Rep. Dan Crenshaw appeared on Fox and Friends this morning and was asked to respond to the viral video of Elizabeth Warren talking with a father who was upset about her college debt forgiveness plan.

“He’s asking the question that a lot of Americans would like to ask Elizabeth Warren and Bernie Sanders and everybody who’s offering to cancel student debt,” Crenshaw said. He continued, “It’s a false sense of compassion that they’re offering. They always cloak their policies in compassion, but it’s a lie. This isn’t fair. It’s not fair to take from other people and give to someone else just because you want their votes. That’s the definition of buying votes.”

“Is that what’s happening?” co-host Steve Doocy asked.

“Oh, it absolutely is. If you look to the pandering that these Democratic candidates do it’s always about getting votes,” Crenshaw said. “We’re going to give you something. In return we want your votes, we want your support. And that’s exactly what they’re doing.

“But no, you cannot take the taxes away from people who have paid off their student loans or people who didn’t get to go to college and maybe got a vocational training certificate instead, working hard. You want to take their tax money and pay off somebody else’s investment? Because this isn’t just a loan it’s an investment in your future and it was your choice to do it and they each need to pay that back.”

I think this is taking a lot of people on the left by surprise. After all this issue has been out there for months without sparking this kind of backlash. But I think that father really crystallized for me, and for a lot of other people, that this isn’t just another cash giveaway Warren wants to promise, it’s one that effectively penalizes those who did the right thing. As I wrote yesterday, in my personal case that meant more than a decade of aggressively paying off a mortgage so that debt wouldn’t be hanging over me by the time my kids were headed to college. If Warren’s plan takes effect, I would have been better off not bothering.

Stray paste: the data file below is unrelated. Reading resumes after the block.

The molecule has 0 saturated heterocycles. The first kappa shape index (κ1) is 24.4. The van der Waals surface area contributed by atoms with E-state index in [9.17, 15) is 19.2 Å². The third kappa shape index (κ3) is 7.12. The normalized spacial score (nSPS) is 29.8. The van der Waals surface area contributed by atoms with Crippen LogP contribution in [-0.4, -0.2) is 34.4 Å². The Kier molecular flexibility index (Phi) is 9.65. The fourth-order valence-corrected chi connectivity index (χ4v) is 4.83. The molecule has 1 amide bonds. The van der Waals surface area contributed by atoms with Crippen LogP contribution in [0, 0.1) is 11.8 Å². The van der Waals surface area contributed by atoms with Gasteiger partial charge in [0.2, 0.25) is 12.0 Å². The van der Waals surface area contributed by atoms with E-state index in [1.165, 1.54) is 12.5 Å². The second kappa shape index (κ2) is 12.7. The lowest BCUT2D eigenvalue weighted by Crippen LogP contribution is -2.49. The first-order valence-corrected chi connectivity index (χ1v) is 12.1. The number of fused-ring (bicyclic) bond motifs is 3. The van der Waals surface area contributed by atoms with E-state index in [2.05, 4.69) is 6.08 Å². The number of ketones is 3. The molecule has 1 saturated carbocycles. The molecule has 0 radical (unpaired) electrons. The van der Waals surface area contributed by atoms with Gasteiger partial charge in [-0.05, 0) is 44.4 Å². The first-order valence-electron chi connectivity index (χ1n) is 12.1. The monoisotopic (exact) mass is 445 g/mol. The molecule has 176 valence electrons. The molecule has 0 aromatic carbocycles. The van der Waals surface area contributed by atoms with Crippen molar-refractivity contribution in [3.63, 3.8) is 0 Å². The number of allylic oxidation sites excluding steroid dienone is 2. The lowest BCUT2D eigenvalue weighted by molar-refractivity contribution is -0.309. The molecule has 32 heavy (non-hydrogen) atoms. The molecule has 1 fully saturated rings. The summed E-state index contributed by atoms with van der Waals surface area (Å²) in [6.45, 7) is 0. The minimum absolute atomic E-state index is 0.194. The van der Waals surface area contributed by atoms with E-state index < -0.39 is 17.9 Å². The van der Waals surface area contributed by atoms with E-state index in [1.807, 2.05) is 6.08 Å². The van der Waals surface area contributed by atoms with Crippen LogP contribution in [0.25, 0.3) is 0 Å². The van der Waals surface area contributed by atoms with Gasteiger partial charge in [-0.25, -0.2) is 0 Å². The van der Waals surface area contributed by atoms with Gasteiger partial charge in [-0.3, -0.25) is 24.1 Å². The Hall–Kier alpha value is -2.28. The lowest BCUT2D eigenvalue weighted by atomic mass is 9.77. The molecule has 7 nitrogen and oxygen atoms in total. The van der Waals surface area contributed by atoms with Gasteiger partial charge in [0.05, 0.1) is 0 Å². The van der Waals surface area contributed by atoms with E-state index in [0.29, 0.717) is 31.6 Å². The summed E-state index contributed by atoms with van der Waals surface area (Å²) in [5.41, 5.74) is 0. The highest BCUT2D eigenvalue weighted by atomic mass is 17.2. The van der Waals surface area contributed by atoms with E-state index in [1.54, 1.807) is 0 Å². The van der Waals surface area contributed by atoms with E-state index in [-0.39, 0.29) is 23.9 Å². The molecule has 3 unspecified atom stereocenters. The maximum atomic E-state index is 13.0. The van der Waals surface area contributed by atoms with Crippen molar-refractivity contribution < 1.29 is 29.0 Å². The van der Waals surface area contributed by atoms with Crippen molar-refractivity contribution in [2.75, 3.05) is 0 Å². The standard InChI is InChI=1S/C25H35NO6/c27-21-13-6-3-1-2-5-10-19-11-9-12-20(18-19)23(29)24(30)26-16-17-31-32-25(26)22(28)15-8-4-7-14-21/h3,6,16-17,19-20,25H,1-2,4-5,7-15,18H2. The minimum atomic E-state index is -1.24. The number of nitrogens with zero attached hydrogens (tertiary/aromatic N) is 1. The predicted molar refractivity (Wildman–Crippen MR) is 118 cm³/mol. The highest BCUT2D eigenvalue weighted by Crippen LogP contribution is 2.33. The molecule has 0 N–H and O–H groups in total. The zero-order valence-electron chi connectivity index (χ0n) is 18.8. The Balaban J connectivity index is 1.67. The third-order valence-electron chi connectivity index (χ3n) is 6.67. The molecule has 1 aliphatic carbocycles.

I’ve been arguing with people about this on Twitter for the past day and what I’ve heard from the left is pretty much the same thing Warren said in response to this, i.e. this is about making things better for the future. But as Allahpundit wrote earlier, Warren’s plan doesn’t just make a change for future generations. It doesn’t just propose free tuition to people starting school this fall. Instead it changes the game for people who took out debt perhaps many years in the past. Some of the people who would receive this money may have finished school a decade ago and have been making minimum payments ever since. How is that the future? Meanwhile, people who graduated, got a job and aggressively paid off their own school debt during that same period of time will get nothing.

Finally, I think Crenshaw is absolutely right about why Warren is offering to pay off people’s past debt rather than simply starting with a clean dividing line at some point in the future. It’s because this is an obvious attempt to appeal to voters who want that $50,000. Vote for me and I’ll pay your fees. Unfortunately, this is a socialist pitch which has often worked.